In its 7th year, the national game design competition invites students to design social impact games focused on voting rights, climate change and sustainability, and accessibility,
Today, Games for Change (G4C) announced the 2021-2022 G4C Student Challenge, a national game design program, and competition that bridges students’ passion for video games with civic engagement and digital storytelling. Now in its 7th year, the Student Challenge reaches thousands of middle and high school students across the country through hands-on, virtual game design courses, game jams, and a national game design competition.
The G4C Student Challenge empowers students to see themselves as agents of change in the world and create games focused on timely social impact themes. G4C partners with cause-based organizations to host game jams and curate resources around the Challenge themes.
Themes for the 2021-2022 program include:
- Voice of a New Generation: Games that propose solutions to make the process of voting more accessible and encourage young people to vote, in partnership with New Georgia Project.
- Sustainable Cities: Games about solutions to the climate crisis and ways we can make our homes, schools, and communities more resilient and sustainable, in partnership with NRDC.
- Shaping the World for Difference: Games that raise awareness about learning and thinking differences like ADHD and dyslexia and incorporate accessibility best practices so they can be enjoyed by everyone, in partnership with social impact non-profit Understood.
Last year, the Student Challenge program saw an unprecedented level of engagement from both students and educators, with over 275 teachers participating in the program and more than 1,500 talented students submitting original games into the competition. This year, the Student Challenge will reach even more educators by expanding their national reach and introducing new city-based partnerships in Pittsburgh and Seattle, in addition to the existing city partners: Atlanta, Detroit, Los Angeles, and New York City.
To support educators in bringing the Student Challenge to their schools, G4C provides 10 hours of professional development for middle and high school educators based in challenge cities, with a focus on diverse and historically underserved schools. Students from anywhere in the U.S. are invited to enter the competition and participate in the program through the free game design curriculum available on the Student Challenge website, which includes modules for students, teachers, museum educators, and parents.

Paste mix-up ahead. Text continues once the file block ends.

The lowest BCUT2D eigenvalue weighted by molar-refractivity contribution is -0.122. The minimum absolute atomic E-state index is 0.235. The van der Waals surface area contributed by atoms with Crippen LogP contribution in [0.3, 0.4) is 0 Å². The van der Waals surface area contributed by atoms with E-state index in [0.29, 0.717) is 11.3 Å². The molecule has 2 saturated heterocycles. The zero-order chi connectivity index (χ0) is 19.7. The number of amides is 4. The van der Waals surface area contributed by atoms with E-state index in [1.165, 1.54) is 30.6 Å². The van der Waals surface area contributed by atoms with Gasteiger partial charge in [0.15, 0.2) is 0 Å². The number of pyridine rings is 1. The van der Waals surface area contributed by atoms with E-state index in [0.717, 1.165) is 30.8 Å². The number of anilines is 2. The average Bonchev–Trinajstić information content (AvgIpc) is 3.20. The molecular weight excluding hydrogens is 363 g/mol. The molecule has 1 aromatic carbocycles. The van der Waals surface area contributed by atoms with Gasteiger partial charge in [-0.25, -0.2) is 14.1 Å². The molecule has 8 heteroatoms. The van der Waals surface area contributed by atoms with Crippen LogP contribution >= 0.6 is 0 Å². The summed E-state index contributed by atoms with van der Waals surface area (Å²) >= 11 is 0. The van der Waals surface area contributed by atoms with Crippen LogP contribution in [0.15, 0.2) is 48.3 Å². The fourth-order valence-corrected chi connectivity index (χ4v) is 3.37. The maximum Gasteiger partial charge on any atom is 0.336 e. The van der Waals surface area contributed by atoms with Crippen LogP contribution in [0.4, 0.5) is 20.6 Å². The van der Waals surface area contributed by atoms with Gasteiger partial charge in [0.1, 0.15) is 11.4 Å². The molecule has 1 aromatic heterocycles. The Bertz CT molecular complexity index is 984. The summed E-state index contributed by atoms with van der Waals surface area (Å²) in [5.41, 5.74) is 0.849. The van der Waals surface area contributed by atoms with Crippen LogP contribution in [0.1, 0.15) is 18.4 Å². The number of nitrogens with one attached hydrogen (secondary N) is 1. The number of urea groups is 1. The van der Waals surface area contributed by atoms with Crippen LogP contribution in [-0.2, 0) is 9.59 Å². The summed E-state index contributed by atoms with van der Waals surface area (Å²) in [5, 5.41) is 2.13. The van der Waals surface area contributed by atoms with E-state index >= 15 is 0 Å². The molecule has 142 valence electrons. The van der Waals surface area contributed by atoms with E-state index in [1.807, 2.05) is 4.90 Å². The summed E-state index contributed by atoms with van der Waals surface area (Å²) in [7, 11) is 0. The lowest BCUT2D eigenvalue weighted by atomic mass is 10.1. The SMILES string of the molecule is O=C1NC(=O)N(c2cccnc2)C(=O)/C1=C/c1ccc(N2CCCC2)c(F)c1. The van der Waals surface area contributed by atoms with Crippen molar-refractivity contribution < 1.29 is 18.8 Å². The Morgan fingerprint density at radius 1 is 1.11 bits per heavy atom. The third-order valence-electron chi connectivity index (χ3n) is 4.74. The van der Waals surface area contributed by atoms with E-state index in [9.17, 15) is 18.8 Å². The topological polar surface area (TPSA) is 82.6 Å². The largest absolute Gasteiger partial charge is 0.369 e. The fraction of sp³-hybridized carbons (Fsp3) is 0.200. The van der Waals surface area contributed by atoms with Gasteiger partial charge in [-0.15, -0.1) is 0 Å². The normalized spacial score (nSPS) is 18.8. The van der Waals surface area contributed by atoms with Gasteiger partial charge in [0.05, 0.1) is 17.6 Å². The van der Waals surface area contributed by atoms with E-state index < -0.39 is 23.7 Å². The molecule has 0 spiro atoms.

Students who enter the national competition have a chance to win prizes — including up to $10,000 in scholarships, generously provided by Take-Two Interactive. Students can also win special awards, including the Made with Unity Award in partnership with Unity’s Social Impact division and the ‘Fair Game Writing Challenge’ in partnership with the New York Video Game Critics Circle.
The Challenge will also feature two new offerings for educators and students:
- The Career Pathways in Games program, supported by the Best Buy Foundation, will enable teens at Best Buy Teen Tech Centers in Ft. Lauderdale, Boston, and Brooklyn to acquire essential technical and workforce-readiness skills needed for success in college and 21st-century careers, especially in the games industry and similar tech industry jobs.
- G4C will also add an extended reality (XR) module to its curriculum for educators, including lesson plans and other teaching resources from the Verizon Innovative Learning site. As part of the XR Challenge, G4C will create a set of lessons, paired with our existing game design curriculum, that will guide teachers and students on how to design and program games for virtual and augmented reality environments.
As G4C’s flagship learning program, the Student Challenge is part of a growing set of offerings for educators and youth that uses games and game design to promote computer science, STEM skills, and social-emotional learning — including Game Plan, a program that empowers museum educators to bring game design into youth programs, and Game Exchange, a virtual international exchange program that reimagines cross-cultural connections with game design.
“The G4C Student Challenge gets bigger and better every year, with a more robust curriculum and resources and new ways for students and teachers to join in. We’re excited to build on the success of the Student Challenge by developing new G4C Learn programs and partnerships that meet the growing demand for immersive, student-centered learning experiences,” said Arana Shapiro, Managing Director and Chief Learning Officer at Games for Change.
The 2021-2022 G4C Student Challenge is generously funded by General Motors, Riot Games, Take-Two Interactive, New York City Department of Cultural Affairs, the National Endowment for the Arts, Verizon, the Bigglesworth Family Foundation, Best Buy Foundation, the Grable Foundation, and Motorola Solutions. City-based programs are supported by leading educational and community-based organizations, including Two Bit Circus Foundation, Cxmmunity, CMU ETC, and Detroit Public Schools Community District (DPSCD).